Hardy is not the only Olympic athlete to have been affected by banned substances in supplements. Just prior to the 2002 Salt Lake Olympic Games American bobsledder Pavle Jovanovich tested positive for the anabolic steroid 19-norandrostenedione. The result had a serious effect on him. It was just a nightmare for me,” he said in an interview later, adding that he felt “completely detached” from family and friends and that he “did battle alcohol.” He blamed the finding on a dietary supplement called Nitro-Tech and ultimately received a settlement from Century Foods. (This short piece, in the San Diego Union-Tribune, summarizes the cases of seven other athletes who also filed suits against supplement companies in relation to positive drug tests.)
These examples serve as a reminder to all athletes and Olympians to be aware of what they are putting into their bodies, at all times. Inadvertent presence of banned substances in supplements can result in serious penalties. Recent studies have revealed the majority of elite athletes consume dietary supplements, making supplement safety and risk management strategies for these athletes vital.
There are simple ways for athletes to mitigate the risks, as we describe on the Supplement Information for Athletes page of our website. One of the most effective methods is to only use supplements that have been certified by a third-party to be free of banned substances, like those that participate in our BSCG Certified Drug Free® supplement certification program (click here for a third-party dietary supplement certification program comparison). After more than 12 years of offering certification, no supplement BSCG has certified has ever led to a positive drug test.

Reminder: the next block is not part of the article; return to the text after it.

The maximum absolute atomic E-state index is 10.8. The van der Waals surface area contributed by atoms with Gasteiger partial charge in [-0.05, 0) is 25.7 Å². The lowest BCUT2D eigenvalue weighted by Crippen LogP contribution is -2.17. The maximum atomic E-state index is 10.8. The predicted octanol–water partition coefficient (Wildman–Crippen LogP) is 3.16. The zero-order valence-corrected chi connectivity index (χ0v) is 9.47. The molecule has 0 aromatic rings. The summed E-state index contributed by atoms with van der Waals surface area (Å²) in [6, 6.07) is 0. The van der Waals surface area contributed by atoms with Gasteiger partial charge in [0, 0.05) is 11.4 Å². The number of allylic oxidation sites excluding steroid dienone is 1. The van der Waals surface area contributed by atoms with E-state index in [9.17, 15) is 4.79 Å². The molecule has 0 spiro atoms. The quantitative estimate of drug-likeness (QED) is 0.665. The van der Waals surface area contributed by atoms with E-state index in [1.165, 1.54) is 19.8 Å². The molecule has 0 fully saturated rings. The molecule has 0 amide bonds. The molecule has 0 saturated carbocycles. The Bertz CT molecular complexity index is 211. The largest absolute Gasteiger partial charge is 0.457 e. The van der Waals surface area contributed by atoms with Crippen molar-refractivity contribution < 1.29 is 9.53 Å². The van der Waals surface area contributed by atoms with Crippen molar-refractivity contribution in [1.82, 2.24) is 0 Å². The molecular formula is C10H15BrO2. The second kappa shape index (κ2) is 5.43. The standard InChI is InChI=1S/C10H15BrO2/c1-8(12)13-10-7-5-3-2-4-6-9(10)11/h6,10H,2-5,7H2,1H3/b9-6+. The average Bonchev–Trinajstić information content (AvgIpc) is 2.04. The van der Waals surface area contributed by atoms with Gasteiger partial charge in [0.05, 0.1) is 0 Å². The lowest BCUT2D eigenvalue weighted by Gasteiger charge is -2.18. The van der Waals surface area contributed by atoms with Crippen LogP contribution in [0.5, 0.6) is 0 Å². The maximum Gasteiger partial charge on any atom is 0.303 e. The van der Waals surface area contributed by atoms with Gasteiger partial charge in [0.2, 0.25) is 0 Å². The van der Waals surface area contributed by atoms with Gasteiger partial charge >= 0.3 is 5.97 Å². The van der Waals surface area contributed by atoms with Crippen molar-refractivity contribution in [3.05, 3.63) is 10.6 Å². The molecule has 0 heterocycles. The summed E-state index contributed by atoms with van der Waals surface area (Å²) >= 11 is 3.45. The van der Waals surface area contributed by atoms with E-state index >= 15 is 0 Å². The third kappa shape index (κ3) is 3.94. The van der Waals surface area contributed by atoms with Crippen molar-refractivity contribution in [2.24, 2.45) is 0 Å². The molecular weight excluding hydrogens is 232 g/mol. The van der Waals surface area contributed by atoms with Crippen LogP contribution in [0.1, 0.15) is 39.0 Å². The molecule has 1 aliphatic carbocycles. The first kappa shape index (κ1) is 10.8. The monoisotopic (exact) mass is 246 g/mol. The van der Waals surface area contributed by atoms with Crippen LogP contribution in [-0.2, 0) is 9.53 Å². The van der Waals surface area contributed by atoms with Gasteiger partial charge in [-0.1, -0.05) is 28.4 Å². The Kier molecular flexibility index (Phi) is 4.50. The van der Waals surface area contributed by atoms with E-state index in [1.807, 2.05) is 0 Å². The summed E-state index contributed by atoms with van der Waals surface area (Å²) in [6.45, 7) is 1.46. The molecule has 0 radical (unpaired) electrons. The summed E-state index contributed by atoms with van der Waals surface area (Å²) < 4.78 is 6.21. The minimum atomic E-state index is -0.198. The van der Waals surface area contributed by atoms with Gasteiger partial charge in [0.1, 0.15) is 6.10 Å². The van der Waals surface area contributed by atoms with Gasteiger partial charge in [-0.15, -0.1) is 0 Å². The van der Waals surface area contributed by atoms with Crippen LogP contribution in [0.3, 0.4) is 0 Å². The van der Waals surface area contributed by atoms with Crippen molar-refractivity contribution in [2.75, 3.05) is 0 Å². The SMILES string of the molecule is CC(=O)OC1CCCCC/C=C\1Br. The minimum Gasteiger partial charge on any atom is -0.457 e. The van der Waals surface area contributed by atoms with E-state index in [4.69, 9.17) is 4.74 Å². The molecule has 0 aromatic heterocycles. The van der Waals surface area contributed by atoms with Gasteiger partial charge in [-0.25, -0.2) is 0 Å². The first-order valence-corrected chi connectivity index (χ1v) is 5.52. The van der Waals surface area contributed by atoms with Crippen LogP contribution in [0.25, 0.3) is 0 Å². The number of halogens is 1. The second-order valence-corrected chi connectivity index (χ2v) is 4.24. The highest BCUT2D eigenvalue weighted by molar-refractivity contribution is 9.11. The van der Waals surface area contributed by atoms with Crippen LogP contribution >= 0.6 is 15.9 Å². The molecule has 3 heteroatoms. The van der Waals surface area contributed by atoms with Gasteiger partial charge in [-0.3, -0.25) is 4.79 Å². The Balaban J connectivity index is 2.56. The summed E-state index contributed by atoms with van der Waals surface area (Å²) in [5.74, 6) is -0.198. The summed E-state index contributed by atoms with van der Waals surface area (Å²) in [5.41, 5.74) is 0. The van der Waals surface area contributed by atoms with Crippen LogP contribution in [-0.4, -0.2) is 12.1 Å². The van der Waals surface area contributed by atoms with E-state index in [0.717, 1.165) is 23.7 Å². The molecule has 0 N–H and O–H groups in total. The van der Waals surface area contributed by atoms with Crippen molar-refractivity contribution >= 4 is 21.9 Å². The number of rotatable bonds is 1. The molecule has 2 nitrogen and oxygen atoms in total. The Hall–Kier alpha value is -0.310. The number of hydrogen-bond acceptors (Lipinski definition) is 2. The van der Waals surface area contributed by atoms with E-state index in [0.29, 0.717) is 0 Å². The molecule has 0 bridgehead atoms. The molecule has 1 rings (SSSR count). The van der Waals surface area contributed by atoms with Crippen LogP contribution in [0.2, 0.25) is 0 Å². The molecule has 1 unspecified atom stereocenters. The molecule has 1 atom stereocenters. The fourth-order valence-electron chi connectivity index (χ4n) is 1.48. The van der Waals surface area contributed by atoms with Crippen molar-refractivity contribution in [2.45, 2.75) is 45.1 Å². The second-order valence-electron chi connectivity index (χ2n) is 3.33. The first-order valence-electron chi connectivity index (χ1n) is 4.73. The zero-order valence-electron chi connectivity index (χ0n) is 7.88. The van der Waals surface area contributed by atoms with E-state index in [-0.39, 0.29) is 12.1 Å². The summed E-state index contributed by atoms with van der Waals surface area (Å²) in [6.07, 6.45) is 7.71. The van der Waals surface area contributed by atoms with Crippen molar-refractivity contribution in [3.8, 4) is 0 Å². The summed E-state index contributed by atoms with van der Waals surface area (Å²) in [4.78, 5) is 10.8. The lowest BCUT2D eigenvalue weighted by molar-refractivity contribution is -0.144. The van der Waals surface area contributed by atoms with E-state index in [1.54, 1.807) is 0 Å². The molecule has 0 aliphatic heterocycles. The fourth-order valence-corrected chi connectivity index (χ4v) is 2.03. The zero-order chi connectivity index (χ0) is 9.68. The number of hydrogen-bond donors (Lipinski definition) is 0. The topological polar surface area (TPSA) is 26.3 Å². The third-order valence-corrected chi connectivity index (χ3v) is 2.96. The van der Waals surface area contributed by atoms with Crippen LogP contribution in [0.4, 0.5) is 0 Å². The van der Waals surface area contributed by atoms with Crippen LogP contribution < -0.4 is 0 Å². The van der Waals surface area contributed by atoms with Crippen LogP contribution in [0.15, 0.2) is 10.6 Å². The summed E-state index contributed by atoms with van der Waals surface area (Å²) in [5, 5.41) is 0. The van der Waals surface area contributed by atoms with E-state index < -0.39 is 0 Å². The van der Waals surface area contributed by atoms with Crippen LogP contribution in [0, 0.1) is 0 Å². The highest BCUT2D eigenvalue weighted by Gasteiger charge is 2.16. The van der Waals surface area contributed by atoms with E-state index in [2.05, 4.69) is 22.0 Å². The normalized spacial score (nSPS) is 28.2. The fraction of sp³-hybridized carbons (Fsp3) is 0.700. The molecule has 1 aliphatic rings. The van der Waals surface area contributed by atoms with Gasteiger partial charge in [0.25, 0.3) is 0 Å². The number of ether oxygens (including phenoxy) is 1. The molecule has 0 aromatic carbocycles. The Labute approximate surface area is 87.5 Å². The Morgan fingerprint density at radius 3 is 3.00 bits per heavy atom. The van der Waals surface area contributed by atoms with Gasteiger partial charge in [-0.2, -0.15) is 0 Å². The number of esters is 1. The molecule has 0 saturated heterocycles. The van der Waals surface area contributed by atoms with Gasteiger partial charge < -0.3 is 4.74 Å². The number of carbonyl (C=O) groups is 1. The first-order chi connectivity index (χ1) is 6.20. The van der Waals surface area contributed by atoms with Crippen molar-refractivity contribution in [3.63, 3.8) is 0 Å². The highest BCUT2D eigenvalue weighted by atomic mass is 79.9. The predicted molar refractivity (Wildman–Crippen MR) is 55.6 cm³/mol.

Athletes, don’t let banned substances in supplements keep you out of the Olympics or tar your achievements there. To protect yourselves, your careers and your sports, make sure you consider taking only dietary supplements and natural products that have been certified by a trusted third-party provider to be free of banned substances.